Johnsonian linguist whose dictionaries read like novels
LARRY TRASK, Professor of Linguistics at Sussex University, was a remarkable and dominant figure in his field.
Outside his specialist area of Basque, he is best known for three brilliant reference works: his Dictionary of Grammatical Terms (1993) was what first made the whole of Linguistics sit up and realise that here was an exceptional talent - exceptional in the clarity not only of his understanding of complicated matters of detail, but also of his concise explanations, which come straight to the point without padding, obfuscation, or parti pris. If you want to understand some aspect of grammar, in almost any language, five minutes with this book will probably enlighten you more effectively than a large specialist tome on the topic.
It would be tempting to attribute the book's success to Trask's exceptional common sense, except for the fact that Trask himself was highly sceptical of the value of common sense. He worked on a basis of ever-expanding knowledge and of scientific method, whereas common sense to him implied a reliance on instinct and hunches rather than on knowledge and experience; and he had a point. After all, linguists on opposing sides of arguments often claim both to appeal to common sense. Trask had no great theory of his own to proselytise, which helped greatly in a field where theories go out of date so soon. That dictionary is probably within easy hand's reach in the office of almost every university linguist.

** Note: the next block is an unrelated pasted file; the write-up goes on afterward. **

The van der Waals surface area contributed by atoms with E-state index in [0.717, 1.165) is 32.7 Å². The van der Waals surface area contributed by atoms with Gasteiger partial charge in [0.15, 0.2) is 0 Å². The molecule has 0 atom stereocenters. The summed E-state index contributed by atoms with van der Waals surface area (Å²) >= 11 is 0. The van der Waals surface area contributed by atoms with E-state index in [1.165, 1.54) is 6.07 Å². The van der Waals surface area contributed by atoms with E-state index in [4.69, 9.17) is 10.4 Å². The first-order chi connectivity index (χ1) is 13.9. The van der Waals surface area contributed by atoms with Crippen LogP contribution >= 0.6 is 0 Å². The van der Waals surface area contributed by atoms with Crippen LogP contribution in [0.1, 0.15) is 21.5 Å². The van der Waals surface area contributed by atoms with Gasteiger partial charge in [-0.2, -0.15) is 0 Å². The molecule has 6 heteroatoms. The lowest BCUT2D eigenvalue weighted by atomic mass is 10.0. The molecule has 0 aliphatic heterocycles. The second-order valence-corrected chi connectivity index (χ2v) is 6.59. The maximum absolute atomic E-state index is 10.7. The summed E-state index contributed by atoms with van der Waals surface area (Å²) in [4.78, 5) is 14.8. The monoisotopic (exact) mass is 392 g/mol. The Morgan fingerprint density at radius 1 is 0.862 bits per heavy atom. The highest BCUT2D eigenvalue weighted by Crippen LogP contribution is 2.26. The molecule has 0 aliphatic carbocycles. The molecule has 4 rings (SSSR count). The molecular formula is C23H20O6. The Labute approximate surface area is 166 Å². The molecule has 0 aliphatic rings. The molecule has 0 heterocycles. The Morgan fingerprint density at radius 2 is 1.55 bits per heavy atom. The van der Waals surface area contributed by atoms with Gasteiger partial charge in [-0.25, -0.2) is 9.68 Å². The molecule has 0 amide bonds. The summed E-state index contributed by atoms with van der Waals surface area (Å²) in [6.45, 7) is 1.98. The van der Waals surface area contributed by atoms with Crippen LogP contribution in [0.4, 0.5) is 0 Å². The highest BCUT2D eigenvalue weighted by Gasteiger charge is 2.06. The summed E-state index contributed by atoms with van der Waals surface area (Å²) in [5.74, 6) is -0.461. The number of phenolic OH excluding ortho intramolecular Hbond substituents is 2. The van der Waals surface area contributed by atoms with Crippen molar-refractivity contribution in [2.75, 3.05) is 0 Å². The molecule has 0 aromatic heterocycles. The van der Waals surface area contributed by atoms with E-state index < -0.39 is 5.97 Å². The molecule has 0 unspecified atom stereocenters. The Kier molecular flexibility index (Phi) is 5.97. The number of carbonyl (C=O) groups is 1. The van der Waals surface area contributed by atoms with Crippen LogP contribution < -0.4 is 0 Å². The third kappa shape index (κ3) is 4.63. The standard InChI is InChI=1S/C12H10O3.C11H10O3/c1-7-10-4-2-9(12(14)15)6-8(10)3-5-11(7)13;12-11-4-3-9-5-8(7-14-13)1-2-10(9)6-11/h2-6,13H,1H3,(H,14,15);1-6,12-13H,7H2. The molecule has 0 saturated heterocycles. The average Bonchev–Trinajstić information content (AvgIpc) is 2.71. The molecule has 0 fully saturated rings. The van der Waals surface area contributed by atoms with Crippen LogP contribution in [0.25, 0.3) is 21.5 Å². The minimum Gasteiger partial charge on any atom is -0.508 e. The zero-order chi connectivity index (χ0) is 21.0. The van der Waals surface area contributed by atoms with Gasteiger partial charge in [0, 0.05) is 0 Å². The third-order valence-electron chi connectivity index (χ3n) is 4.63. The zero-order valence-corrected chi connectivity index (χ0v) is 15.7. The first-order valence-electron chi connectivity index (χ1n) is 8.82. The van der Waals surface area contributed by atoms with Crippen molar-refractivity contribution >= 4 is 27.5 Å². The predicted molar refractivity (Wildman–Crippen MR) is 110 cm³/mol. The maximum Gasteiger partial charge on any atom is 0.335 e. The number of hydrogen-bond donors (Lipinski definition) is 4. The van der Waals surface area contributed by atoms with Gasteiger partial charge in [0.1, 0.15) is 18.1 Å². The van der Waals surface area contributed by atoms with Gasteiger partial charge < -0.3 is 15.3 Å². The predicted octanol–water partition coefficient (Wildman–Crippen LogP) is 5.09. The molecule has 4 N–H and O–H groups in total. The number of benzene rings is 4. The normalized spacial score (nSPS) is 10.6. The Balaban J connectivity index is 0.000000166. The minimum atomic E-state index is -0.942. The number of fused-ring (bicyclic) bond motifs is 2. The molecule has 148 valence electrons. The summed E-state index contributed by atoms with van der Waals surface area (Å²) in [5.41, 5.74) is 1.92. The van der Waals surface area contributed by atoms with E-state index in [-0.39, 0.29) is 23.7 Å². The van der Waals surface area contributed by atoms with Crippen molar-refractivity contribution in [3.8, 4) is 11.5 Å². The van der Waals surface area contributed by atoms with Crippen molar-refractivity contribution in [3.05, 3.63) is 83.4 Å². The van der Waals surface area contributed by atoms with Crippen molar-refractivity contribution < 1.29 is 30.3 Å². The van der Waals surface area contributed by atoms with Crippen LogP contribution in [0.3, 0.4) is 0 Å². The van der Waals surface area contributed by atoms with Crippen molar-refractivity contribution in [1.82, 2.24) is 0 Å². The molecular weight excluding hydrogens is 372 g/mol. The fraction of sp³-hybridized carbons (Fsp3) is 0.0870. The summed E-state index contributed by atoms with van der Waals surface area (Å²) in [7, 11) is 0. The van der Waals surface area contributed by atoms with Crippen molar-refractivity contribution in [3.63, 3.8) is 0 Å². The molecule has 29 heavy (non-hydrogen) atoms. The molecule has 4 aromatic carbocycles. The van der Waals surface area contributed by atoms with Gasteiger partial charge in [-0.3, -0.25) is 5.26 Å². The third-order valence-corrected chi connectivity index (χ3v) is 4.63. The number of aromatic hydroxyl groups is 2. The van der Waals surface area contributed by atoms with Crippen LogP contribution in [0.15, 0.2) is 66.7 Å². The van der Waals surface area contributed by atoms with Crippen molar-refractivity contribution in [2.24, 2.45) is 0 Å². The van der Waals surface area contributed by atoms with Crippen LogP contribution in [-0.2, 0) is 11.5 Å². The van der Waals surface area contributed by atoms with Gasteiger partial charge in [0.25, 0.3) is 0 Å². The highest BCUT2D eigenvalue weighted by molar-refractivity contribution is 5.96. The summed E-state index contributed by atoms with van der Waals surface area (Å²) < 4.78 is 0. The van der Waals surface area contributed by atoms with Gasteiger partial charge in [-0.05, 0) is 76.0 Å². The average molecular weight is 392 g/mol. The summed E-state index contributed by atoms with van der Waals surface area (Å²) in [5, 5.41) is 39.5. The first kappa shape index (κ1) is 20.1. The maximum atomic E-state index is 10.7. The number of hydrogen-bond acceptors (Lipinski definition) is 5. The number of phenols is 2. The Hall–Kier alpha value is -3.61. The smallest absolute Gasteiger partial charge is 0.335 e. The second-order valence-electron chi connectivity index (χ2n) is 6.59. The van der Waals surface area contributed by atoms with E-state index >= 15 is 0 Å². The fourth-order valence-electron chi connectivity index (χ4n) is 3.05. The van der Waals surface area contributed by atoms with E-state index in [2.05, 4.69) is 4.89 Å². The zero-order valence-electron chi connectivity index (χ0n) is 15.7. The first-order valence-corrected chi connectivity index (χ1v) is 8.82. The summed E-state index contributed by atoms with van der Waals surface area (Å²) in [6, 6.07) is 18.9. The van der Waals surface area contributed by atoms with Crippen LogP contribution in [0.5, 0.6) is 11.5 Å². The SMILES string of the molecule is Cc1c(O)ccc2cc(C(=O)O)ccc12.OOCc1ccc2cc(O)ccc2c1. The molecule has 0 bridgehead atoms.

It was followed by the equally remarkable, full and concise Dictionary of Phonetics and Phonology (1996), which in one way was more impressive, in that Trask had not previously been thought of, or had thought of himself, as a specialist in this field; and, the last of this trio, the Dictionary of Comparative and Historical Linguistics (2000), which is similarly full of simply phrased, intelligent explanations of highly complex topics pertinent to the study of almost any language or language family that a potential user could be interested in. Other ostensibly general works tend to be based on a knowledge mainly of English and of theories based on English; not Larry Trask's.
This last work demonstrated the way that his interests had developed during the 1990s, when he turned himself into a world expert in historical linguistics. His Historical Linguistics (1996) is one important result of this. This field includes the study of the prehistoric languages of the remote past, in which the main analytical weapon comes from reconstructing backwards from the attested languages that have subsequently developed from the ancestor under study; so establishing which existing languages are related in such a way, by sharing an ancestor, is a crucial initial step to subsequent analysis.
Such was his admirably Johnsonian refusal to be impressed by resemblances that are more likely to be due to chance, that he at times managed to annoy specialists of a particular language area while impressing the rest; not by expressing strong opinions of his own so much as by demonstrating the problems with the strong opinions held by others (including what he came to regard as the quasi-religious nonsense of Chomskyan "Universal Grammar").
He became a pervasive presence on the electronic discussion list for Historical Linguistics (HistLing), which already seems much duller without him. He entered those discussions in order to seek enlightenment rather than to exhibit his erudition; as he liked to say, "Historical Linguistics is difficult", and he was happy to ask for and take advice from anybody. This humility largely explains why he knew so much more than most. Here was a scholar with traditional virtues, working cheerfully in the most modern of environments.
But these contributions, so valuable to other linguists, are not likely to be his most lasting influence over all. …